My gynecologist’s reaction to me revealing, when she asked about my sexual activity, that I only have sex with women. Made me feel like nothing I do with women will ever “count” the way it would if I was with men.
«What do you mean, you don’t celebrate Christmas? It’s for everyone!».
«Что значит ты не празднуешь Рождество? Это же для всех!».
A bouncer/security guard at my favorite bar keeps touching my arm and back as he checks my ID. He’s a big man, and I’m a petite 24 year old female rape victim. It’s not ‘significant’ enough to report, but reminds me I’m not safe anywhere, with anyone. I will always be regarded as lesser than male and therefore free to touch and be expected to take it as a compliment.
«I’m sure you can speak to this». — Teacher, referring to me in a class discussing how race influences therapy. I’m the only Black person in the room.
Are you lesbian because a man hurt you? — I was facing homelessness after my parents found out I’m lesbian. My only nearby support system was the school I attended. After I explained the situation and disclosed my sexuality to a teacher I trusted with the information, this was the response I got.
When discussing Nietzsche in class, my professor asks if we think his “ubermensch” or superman could be female. One student says that girls can’t because they aren’t strong enough physically. Other students agree, adding that the female personality type just doesn’t fit the bill. All of them are girls. I am so shocked and appalled that these capable young women can feel so opposed and disgusted at the idea of a strong, powerful woman.
Eastern Europeans are trashy. I know, because when my Eastern European brother-in-law got married, women at his reception wore fishnet tights and black lace gloves. This hyper-sexual culture is one of the main causes of the sex trafficking problem in Eastern Europe. We all, as Westerners, have difficulty understanding this type of culture. — White American Gender Studies professor in a War Narratives class. A Romanian citizen and immigrant, I was crying.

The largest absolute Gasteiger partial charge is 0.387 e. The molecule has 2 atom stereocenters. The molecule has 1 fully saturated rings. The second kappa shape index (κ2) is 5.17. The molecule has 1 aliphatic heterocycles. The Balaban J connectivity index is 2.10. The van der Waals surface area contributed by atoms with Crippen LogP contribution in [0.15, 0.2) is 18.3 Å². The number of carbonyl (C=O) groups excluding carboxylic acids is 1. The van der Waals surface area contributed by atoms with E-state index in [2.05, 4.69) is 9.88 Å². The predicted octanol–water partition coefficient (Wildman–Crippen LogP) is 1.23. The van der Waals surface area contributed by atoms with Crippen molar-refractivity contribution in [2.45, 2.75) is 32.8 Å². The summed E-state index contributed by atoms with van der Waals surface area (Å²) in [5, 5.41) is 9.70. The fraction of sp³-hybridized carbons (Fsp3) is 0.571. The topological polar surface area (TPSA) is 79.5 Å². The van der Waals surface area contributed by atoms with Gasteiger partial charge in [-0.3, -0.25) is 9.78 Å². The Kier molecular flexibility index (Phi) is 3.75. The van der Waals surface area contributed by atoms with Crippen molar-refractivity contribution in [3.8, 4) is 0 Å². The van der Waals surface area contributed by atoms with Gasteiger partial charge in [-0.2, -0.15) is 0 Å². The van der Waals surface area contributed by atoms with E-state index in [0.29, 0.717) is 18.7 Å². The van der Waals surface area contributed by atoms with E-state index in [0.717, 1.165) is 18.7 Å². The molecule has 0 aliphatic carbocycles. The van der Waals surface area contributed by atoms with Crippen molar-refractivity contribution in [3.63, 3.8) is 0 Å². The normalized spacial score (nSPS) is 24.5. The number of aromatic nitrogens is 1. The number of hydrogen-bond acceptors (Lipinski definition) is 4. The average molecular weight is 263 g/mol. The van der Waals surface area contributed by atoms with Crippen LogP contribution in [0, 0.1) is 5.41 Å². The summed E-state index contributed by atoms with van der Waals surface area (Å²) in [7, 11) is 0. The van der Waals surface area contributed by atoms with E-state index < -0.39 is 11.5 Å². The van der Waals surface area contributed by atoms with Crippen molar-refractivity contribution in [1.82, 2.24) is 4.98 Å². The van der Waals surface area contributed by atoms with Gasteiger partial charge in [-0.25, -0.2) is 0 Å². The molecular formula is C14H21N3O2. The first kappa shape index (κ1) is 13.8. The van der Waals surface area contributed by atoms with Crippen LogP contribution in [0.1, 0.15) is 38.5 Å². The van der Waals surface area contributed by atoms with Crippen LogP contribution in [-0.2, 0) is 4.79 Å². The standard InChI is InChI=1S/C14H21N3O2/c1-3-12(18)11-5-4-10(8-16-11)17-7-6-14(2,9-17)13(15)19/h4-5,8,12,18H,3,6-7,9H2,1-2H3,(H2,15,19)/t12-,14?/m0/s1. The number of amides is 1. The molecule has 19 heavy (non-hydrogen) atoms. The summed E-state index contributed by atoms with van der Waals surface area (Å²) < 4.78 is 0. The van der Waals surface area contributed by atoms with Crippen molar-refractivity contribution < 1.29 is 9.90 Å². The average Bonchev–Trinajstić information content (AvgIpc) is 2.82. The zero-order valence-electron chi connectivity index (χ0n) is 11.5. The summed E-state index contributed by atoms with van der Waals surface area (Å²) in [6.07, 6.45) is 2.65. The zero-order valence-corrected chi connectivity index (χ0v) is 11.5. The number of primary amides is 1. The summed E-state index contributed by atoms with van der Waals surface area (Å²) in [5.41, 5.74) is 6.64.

We call Chinese to everyone who looks Asian. That’s what I meant. — Miss Universe 1996, in reference to her Twitter post calling North and South Korea “the Chinas”.
How can you go so long without having sex?! You’re a BLACK GUY. — My coworker to me after it came out that I hadn’t had a girlfriend for a while. He’s a white male, and as I stood there trying to think of a response, he grabbed three other white male coworkers and expressed his disbelief to them. They all agreed with him and stood in a semi circle around me, laughing. Made me feel like my sexuality was freakish, a joke.
«Are you normal?». – My father asked me this when he found out I was sharing an apartment with two girls and not dating them. I am a gay male. Made me feel: sad and afraid of how he would react if I were to come out to him; like I have to lie and hide who I am to gain his acceptance; angry that he would assume that I am sleeping with my friends of the opposite gender.
«An atheist?! But you are so nice!» — The implication being that the only possible way to be a good/moral/nice person is to have a religion. This is often followed up by statements such as “Are you sure?” or “No, you can’t be, because you don’t behave like an atheist”… Makes me feel frustrated, misunderstood, unheard.